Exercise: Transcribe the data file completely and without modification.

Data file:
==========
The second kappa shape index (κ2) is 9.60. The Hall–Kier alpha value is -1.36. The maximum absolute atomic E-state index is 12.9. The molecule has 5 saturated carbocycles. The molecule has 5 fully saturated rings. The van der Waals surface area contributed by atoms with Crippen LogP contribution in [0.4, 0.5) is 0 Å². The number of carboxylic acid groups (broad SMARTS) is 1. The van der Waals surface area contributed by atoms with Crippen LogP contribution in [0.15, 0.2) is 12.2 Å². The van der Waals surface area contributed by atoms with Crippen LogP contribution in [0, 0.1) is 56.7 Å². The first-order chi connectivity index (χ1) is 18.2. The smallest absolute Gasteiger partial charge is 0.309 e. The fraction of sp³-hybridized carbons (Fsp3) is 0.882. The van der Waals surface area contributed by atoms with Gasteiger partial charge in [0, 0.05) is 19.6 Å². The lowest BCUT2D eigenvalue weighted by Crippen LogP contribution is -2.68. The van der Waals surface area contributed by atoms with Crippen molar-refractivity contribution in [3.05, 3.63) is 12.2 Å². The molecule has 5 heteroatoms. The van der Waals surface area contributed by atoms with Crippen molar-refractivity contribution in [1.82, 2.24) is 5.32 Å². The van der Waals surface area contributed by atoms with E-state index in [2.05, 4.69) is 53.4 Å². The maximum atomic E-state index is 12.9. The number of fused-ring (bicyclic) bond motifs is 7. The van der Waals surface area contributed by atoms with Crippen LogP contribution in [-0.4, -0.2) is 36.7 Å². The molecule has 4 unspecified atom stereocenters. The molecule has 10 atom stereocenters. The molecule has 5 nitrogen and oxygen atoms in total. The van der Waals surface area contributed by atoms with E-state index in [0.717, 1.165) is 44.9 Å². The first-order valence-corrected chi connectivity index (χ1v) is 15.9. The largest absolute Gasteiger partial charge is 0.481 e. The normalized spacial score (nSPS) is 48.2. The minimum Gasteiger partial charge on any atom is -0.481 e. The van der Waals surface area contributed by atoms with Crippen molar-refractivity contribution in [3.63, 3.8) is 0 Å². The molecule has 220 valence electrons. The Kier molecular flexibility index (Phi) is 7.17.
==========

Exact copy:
The second kappa shape index (κ2) is 9.60. The Hall–Kier alpha value is -1.36. The maximum absolute atomic E-state index is 12.9. The molecule has 5 saturated carbocycles. The molecule has 5 fully saturated rings. The van der Waals surface area contributed by atoms with Crippen LogP contribution in [0.4, 0.5) is 0 Å². The number of carboxylic acid groups (broad SMARTS) is 1. The van der Waals surface area contributed by atoms with Crippen LogP contribution in [0.15, 0.2) is 12.2 Å². The van der Waals surface area contributed by atoms with Crippen LogP contribution in [0, 0.1) is 56.7 Å². The first-order chi connectivity index (χ1) is 18.2. The smallest absolute Gasteiger partial charge is 0.309 e. The fraction of sp³-hybridized carbons (Fsp3) is 0.882. The van der Waals surface area contributed by atoms with Gasteiger partial charge in [0, 0.05) is 19.6 Å². The lowest BCUT2D eigenvalue weighted by Crippen LogP contribution is -2.68. The van der Waals surface area contributed by atoms with Crippen molar-refractivity contribution in [3.05, 3.63) is 12.2 Å². The molecule has 5 heteroatoms. The van der Waals surface area contributed by atoms with Crippen molar-refractivity contribution in [1.82, 2.24) is 5.32 Å². The van der Waals surface area contributed by atoms with E-state index in [2.05, 4.69) is 53.4 Å². The maximum atomic E-state index is 12.9. The number of fused-ring (bicyclic) bond motifs is 7. The van der Waals surface area contributed by atoms with Crippen LogP contribution in [-0.4, -0.2) is 36.7 Å². The molecule has 4 unspecified atom stereocenters. The molecule has 10 atom stereocenters. The molecule has 5 nitrogen and oxygen atoms in total. The van der Waals surface area contributed by atoms with E-state index in [0.717, 1.165) is 44.9 Å². The first-order valence-corrected chi connectivity index (χ1v) is 15.9. The largest absolute Gasteiger partial charge is 0.481 e. The normalized spacial score (nSPS) is 48.2. The minimum Gasteiger partial charge on any atom is -0.481 e. The van der Waals surface area contributed by atoms with Crippen molar-refractivity contribution in [3.63, 3.8) is 0 Å². The molecule has 220 valence electrons. The Kier molecular flexibility index (Phi) is 7.17.